The Most Talked-About Acceptance Speeches in Oscar History
Oscar speeches run the gamut from heartfelt and funny to self-indulgent and obnoxious. And that's pretty much what we've come to expect.
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Every so often, however, somebody grabs the microphone and delivers a speech so over-the-top that we can't help but take notice. Whether they're dropping F-bombs, delivering political messages, or pretending to look surprised after winning almost three dozen awards for the same role (prove us wrong, Anne Hathaway), some actors and actresses leave more of a lasting impression than others.
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Here's a look at ten of the most unusual, controversial and infamous acceptance speeches in Oscar history.
Despite having an aisle seat at the 71st Academy Awards, Italian filmmaker Roberto Benigni gleefully stood up and climbed across the seatbacks to accept the Oscar for Best Foreign Language Film for "Life is Beautiful." Upon winning the Best Actor statuette later the same night, he declared his gratitude by saying, "I would like to be Jupiter, and kidnap everybody, and lie down in the firmament making love to everybody."
Adrien Brody was on top of the world after winning an Oscar for his performance in "The Pianist" at the 75th Academy Awards. After making his way to the stage, Brody embraced presenter Halle Berry by laying a big, fat smooch square on her lips. When he finally took the microphone, he pointed at Berry and said, "I bet they didn't tell you that [kiss] was in the gift bag."
Melissa Leo seemed composed — yet somewhat overwhelmed — when she took the stage to accept her award for Best Supporting Actress at the 83rd Academy Awards. After thanking a few people and making a few jokes, she went silent before saying, "When I watched Kate [Winslet] two years ago, it looks so f***ing easy." She followed with an "Oops!" and clasped her hand over her mouth before finishing the speech.
After being presented with an Academy Award for his role in "City Slickers," 73-year-old actor Jack Palance took the opportunity to demonstrate his strength. He dropped to the floor and performed a series of one-armed push-ups in the middle of his speech. Billy Crystal, who acted as the host of the 64th Academy Awards, made it a running gag for the rest of the telecast.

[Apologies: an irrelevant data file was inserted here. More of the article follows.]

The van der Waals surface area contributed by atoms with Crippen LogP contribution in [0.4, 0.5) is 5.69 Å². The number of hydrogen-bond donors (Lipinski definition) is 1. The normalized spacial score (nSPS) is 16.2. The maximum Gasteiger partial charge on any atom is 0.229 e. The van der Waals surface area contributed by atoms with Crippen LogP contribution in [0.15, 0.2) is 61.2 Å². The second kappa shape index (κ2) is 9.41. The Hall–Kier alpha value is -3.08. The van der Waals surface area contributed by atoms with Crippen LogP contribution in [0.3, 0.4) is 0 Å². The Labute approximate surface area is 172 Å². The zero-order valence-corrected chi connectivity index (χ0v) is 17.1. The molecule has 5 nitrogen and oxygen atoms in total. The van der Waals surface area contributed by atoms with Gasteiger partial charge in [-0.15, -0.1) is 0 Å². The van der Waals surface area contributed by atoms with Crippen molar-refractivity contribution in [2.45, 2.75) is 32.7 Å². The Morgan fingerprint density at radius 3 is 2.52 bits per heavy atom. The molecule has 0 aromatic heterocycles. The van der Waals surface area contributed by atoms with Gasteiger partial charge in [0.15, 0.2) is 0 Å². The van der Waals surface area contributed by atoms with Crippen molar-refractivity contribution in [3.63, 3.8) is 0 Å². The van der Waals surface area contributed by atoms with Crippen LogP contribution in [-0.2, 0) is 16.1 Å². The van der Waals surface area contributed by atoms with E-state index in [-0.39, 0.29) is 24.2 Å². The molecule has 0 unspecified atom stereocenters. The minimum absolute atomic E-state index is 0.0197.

When "Bowling For Columbine" took Best Documentary Feature at the 75th Academy Awards, director Michael Moore graciously invited all of his fellow nominees to the stage. Then, about thirty seconds into his acceptance speech, he began voicing his displeasure with the results of the 2000 presidential election, as well as his opposition to the Iraq War. Audience members loudly booed or cheered until he finished his speech.
Marlon Brando (Sacheen Littlefeather)
Marlon Brando boycotted the 45th Academy Awards, so when his name was called as the recipient of the Best Actor Oscar for "The Godfather," a representative named Sacheen Littlefeather took the stage in his place. Littlefeather, who identified herself as the president of the National Native American Affirmative Image Committee, relayed Brando's reasoning for declining the Oscar, which was to protest "the treatment of American Indians, today, by the film industry … and on television and movie reruns."
"It's my privilege. Thank you." That was Joe Pesci's acceptance speech, in its entirety, after winning for Best Supporting Actor in "Goodfellas" at the 63rd Academy Awards. It's also one of the shortest in Oscar history.
Angelina Jolie brought her brother, James Haven, as her date to the 72nd Academy Awards, so it only made sense that she would thank him when she won the Best Supporting Actress Oscar for "Girl, Interrupted." Still, it was a bit weird when she started off her speech by saying, "I'm so in love with my brother right now." Jolie and Haven raised even more eyebrows when they shared an open-mouth kiss later on in the evening.
Cuba Gooding, Jr.
At the beginning of his speech, Cuba Gooding, Jr. told the producers of the 69th Academy Awards that they could cut away from him if he ran over his time limit. He did, and they cued the music. However, Gooding didn't stop; he continued to thank everyone he could remember, shouting "I love you, I love you!" as the music swelled behind him. When he was finished, he placed his Oscar on the stage and jumped for joy.